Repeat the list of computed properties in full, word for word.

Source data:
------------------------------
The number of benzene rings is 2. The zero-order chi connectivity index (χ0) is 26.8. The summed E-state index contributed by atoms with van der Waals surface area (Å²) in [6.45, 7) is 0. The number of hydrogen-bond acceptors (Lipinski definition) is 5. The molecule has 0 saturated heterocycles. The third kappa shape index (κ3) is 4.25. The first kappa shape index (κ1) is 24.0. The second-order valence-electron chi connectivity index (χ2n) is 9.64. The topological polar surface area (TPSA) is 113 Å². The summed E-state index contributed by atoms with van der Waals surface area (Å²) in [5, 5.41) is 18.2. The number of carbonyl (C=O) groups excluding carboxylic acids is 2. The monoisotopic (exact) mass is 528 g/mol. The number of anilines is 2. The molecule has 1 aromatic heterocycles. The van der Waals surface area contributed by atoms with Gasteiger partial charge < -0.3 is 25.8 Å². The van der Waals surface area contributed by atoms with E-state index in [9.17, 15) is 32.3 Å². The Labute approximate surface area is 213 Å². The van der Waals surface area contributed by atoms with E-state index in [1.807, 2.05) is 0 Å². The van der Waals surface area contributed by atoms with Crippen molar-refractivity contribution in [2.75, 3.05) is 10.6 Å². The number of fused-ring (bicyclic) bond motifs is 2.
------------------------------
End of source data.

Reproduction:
The number of benzene rings is 2. The zero-order chi connectivity index (χ0) is 26.8. The summed E-state index contributed by atoms with van der Waals surface area (Å²) in [6.45, 7) is 0. The number of hydrogen-bond acceptors (Lipinski definition) is 5. The molecule has 0 saturated heterocycles. The third kappa shape index (κ3) is 4.25. The first kappa shape index (κ1) is 24.0. The second-order valence-electron chi connectivity index (χ2n) is 9.64. The topological polar surface area (TPSA) is 113 Å². The summed E-state index contributed by atoms with van der Waals surface area (Å²) in [5, 5.41) is 18.2. The number of carbonyl (C=O) groups excluding carboxylic acids is 2. The monoisotopic (exact) mass is 528 g/mol. The number of anilines is 2. The molecule has 1 aromatic heterocycles. The van der Waals surface area contributed by atoms with Gasteiger partial charge < -0.3 is 25.8 Å². The van der Waals surface area contributed by atoms with E-state index in [9.17, 15) is 32.3 Å². The Labute approximate surface area is 213 Å². The van der Waals surface area contributed by atoms with E-state index in [1.807, 2.05) is 0 Å². The van der Waals surface area contributed by atoms with Crippen molar-refractivity contribution in [2.75, 3.05) is 10.6 Å². The number of fused-ring (bicyclic) bond motifs is 2.